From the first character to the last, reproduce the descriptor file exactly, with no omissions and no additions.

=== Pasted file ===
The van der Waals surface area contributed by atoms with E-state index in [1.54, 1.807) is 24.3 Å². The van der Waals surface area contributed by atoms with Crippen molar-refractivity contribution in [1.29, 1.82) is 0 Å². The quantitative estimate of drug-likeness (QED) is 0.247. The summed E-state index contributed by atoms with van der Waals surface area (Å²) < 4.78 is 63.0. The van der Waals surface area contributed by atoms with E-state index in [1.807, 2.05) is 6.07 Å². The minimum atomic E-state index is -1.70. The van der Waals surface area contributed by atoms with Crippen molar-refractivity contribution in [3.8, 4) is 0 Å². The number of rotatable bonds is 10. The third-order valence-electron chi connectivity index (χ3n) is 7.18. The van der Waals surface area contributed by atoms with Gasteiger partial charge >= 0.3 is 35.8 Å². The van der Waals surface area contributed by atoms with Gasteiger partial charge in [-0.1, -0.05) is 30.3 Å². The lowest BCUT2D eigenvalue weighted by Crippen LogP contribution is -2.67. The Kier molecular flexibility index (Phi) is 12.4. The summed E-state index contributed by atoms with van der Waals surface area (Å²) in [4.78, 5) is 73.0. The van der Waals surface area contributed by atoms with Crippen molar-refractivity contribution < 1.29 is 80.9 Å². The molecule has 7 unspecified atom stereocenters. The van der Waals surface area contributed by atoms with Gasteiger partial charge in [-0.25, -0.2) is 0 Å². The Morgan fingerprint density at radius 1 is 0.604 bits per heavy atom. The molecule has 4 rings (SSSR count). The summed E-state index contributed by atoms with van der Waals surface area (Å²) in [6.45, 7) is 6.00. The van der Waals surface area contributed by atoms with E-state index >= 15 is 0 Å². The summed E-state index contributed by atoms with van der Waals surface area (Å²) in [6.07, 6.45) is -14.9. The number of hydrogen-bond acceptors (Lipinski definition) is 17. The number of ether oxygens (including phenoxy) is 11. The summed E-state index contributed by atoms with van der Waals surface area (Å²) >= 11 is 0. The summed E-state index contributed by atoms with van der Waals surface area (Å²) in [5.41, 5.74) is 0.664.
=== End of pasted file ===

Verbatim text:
The van der Waals surface area contributed by atoms with E-state index in [1.54, 1.807) is 24.3 Å². The van der Waals surface area contributed by atoms with Crippen molar-refractivity contribution in [1.29, 1.82) is 0 Å². The quantitative estimate of drug-likeness (QED) is 0.247. The summed E-state index contributed by atoms with van der Waals surface area (Å²) < 4.78 is 63.0. The van der Waals surface area contributed by atoms with E-state index in [1.807, 2.05) is 6.07 Å². The minimum atomic E-state index is -1.70. The van der Waals surface area contributed by atoms with Crippen molar-refractivity contribution in [3.8, 4) is 0 Å². The number of rotatable bonds is 10. The third-order valence-electron chi connectivity index (χ3n) is 7.18. The van der Waals surface area contributed by atoms with Gasteiger partial charge >= 0.3 is 35.8 Å². The van der Waals surface area contributed by atoms with Gasteiger partial charge in [-0.1, -0.05) is 30.3 Å². The lowest BCUT2D eigenvalue weighted by Crippen LogP contribution is -2.67. The Kier molecular flexibility index (Phi) is 12.4. The summed E-state index contributed by atoms with van der Waals surface area (Å²) in [4.78, 5) is 73.0. The van der Waals surface area contributed by atoms with Crippen molar-refractivity contribution < 1.29 is 80.9 Å². The molecule has 7 unspecified atom stereocenters. The van der Waals surface area contributed by atoms with Gasteiger partial charge in [-0.25, -0.2) is 0 Å². The Morgan fingerprint density at radius 1 is 0.604 bits per heavy atom. The molecule has 4 rings (SSSR count). The summed E-state index contributed by atoms with van der Waals surface area (Å²) in [6.45, 7) is 6.00. The van der Waals surface area contributed by atoms with E-state index >= 15 is 0 Å². The summed E-state index contributed by atoms with van der Waals surface area (Å²) in [6.07, 6.45) is -14.9. The number of hydrogen-bond acceptors (Lipinski definition) is 17. The number of ether oxygens (including phenoxy) is 11. The summed E-state index contributed by atoms with van der Waals surface area (Å²) >= 11 is 0. The summed E-state index contributed by atoms with van der Waals surface area (Å²) in [5.41, 5.74) is 0.664.